That in- was entirely rlghl in doing
this i.- show n by rule ', ,' in "Spatlld
"Kuh- 77. Every (dub shall furnish
sufficient police fore- to preserve or
der Upon it> own grounds, an.! in the
event ot' a crowd entering the field
during the progress of a game, and
, interfering with the play in any man
ner .the visiting cluli may refuse to
play until the held be cleared. If the
j Held he noi cleared in la minutes
thereafter. I he visiting club may
claim ami shall he entitled to the
I game by a score of nine runs to
none i no matter what number of in
nings has been played"!.
The umpire seems to have been en
lirely ignorant of (his rule, for he
failed to c lear the field of spectators;
there are good men spectators of (he
name who will make affidavit that
they themselves remained on the dia
mond during all this lime until the
President Spencer "stated after the
name that the Newberry team would
not play again on Ibis diamond", fur
ther remarks thai "doubtless the fac
ulty of Newberry college will be hu
mlliaied and ashamed of their team's
course and endorse this proposed ac
tion of the Presbyterian faculty".
The undersigned, who are members
of the Newberry college faculty, have
only the highest regard for Prof.
Spencer. however much we regret
that he should have uttered the above
sentiment, especially for publication:
yet we do not hesitale to say thai
we are not ??humiliated and ashamed"
in the least because of the action of
our team: for. as much as we regret
the unfortunate occurrence, we are
confident that the Newberry teatfi was
not to blame for it. or course we
do not question the right of the Pres
byterian facility to del.'inline what
games ShUll be played on (hell* dia
.ii o. c. Cioggnns. ,Ii'<
C. W. Hi.-er.
Krout lil?pril?orN ('orre.Hpontleiiti
\ lli plv In N e o hcrrv'n Pill'lilt J Hcprc?
CHiib u. May 1" The question of
tile ntithoi'ship of the Clinton story
i ? ?
trusted by that |?ii|. svhd is willing
to slick b.V all of ii i SCept t wo or
three alight errors hid rjnositbued by
iraivH the I browing of tin* rule hook
into the Infield by Mr. Boozer. One
Of !!.?? Clinton nmn ftiil'l >d 10 it but
Mr. Poc./er removed it The error
was not an Intentional jhlsstntemeht,
and Is cheerfully correct id. The
second Is as to the number of par
ticipants actually in the light, There
w. :<> exactly live men arrested. The
stdry said about a dozen. Then it
was Mated thai the game was played
through the first half of (he seventh
Inning. I' seems that thai Was a
mistake, it was at the beginning of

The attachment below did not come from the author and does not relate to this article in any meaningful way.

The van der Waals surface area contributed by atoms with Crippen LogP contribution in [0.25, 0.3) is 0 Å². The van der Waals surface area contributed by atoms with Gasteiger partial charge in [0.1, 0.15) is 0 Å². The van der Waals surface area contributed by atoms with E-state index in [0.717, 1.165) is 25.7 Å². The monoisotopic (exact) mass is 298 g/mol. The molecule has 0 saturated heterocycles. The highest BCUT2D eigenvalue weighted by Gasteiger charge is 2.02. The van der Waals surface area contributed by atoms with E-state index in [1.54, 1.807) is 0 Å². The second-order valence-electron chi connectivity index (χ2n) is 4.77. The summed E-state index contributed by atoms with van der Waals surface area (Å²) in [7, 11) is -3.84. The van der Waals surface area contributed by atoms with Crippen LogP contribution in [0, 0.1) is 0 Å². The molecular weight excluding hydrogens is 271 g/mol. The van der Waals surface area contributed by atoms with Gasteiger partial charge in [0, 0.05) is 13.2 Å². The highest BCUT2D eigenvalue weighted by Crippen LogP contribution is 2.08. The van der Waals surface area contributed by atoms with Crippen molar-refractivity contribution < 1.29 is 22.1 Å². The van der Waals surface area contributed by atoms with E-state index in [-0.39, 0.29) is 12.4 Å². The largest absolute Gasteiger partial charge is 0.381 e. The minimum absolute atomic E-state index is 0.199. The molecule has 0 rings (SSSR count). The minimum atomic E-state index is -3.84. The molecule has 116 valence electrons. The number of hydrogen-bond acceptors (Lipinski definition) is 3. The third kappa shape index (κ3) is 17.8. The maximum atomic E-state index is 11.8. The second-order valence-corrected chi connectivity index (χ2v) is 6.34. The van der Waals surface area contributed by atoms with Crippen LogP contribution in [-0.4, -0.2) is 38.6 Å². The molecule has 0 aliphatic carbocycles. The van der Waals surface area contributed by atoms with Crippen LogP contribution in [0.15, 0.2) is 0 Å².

the second half of the seventh Inning
other misstateuient was Involved In
the use of the word "fumbled" In re
gard to a ball seat from third to
first base. "Missed' is hereby sub
stituted as colorless and inoffensive.
11* certainly did not exactly "fum
ble" ihe bail.
An error in last- the correspondent
admits having made in quoting a re
mark of Prof. Spencer's?with tut bis
permission. It Is a puzzle in Clinton
just why Prof. Spencer felt called
upon 10 be so careful of the reputa
tion of .Newberry college. People in
Clinton feared that his silence would
be construed us it has been that is.
as holding Newberry free of blame.
This correspondent was thunder
struck ot\ learning that Prof. Spencer
hail entered into an agreement lo
keep the story quiet. This corre
spondent has never discussed the
game with Prof. Spencer .and quoted
his remark from several who did hear
It. No ".statement" was attributed
to him. It Is not denied that he said
what he was reported to have said.
Dot the gentlemen from Newberry
were corret t in inferring that it was
not saitl for publication. It develops
that ihe members of the faculty from
Newberry ami some of the members
of the faculty bete agreed to keep the
affair out of the papers, if possible,
out of a conviction thai "it would do
neither college any good." The rep
resentative of The Advertises was not
asked to come into this ngreement.
through an oversight, and knew
nothing of it: and with the newspa
per man's instinct of loyalty to the
paper employing him ami recognition
of a good story sent it in. It is but
fair tt> say that in any event this cor
respondent's '.tew of the duty of a
correspondent to his paper would
have necessitated the sending of ihe
story. This is merely by way of
explanation of the exceedingly lonely
position of The Advertiser. This
correspondent feels warranted in say.
lug that the article so severely de
nounced by the gentlemen from New
berry is warmly endorsed in Clinton
by men of the highest integrity ami
As distasteful as a newspaper con
troversy is there are times when to
shun it is cowardly, and especially in
the face ot stich accusations as the
gentlemen from Newberry bring
against this correspondent.
The Newberry men say that if any
trouble was brewing they knew noth
ing of it. It is singular that a man
front Newberry went to ihe mayor of
Clinton before the game and warned
him that there would he trouble, and
suggested lo him that he make spe
cial police arrangements. Acting on
this suggestion the mayor asked
chief of Pollen Reed to go to the
game as well as the usual man de
tailed for that duty. Mr. Tom Holland.
Mr. Hall staled that he had no desire
lo enter into any difficulty, but in
reply to a pointed (piestion he said
that only by great self-control had
he refrained from punishing some of
the Newberry men for their disrespect
in the second paragraph of their
reply they practically coll.te all
that was said of Ihe umpire, thill he
was fair and careful. As to the um
pire's "clear Ignorance of the game."
This ignorance was not (dear to the
reporter HOI" lo the general crowd of
spectators. Prof. Hall umpired sev
eral games and this was the flrsi se
rious Criticism brought against him
He was exceedingly careful, as The
Advertiser story Indicated. On every
kick he cited the rule boo'.;. it took
hint seine time to make his (Rations
(dear to the kickers Several times.
and even a man familiar with the
rules can liol always Clio them pane,
article, and line from memory. Prof.
Hall once played on the Wofford team
ami since then has kept up Ills inter
est in base ball ami has kept posted
on changes in rules. However, he
is not a professional umpire, has not
the rule book at his finger-ends, and
does not claim to bo and Was not
represented to be a brilliant to- quick
umpire. Prof, floggans and Prof.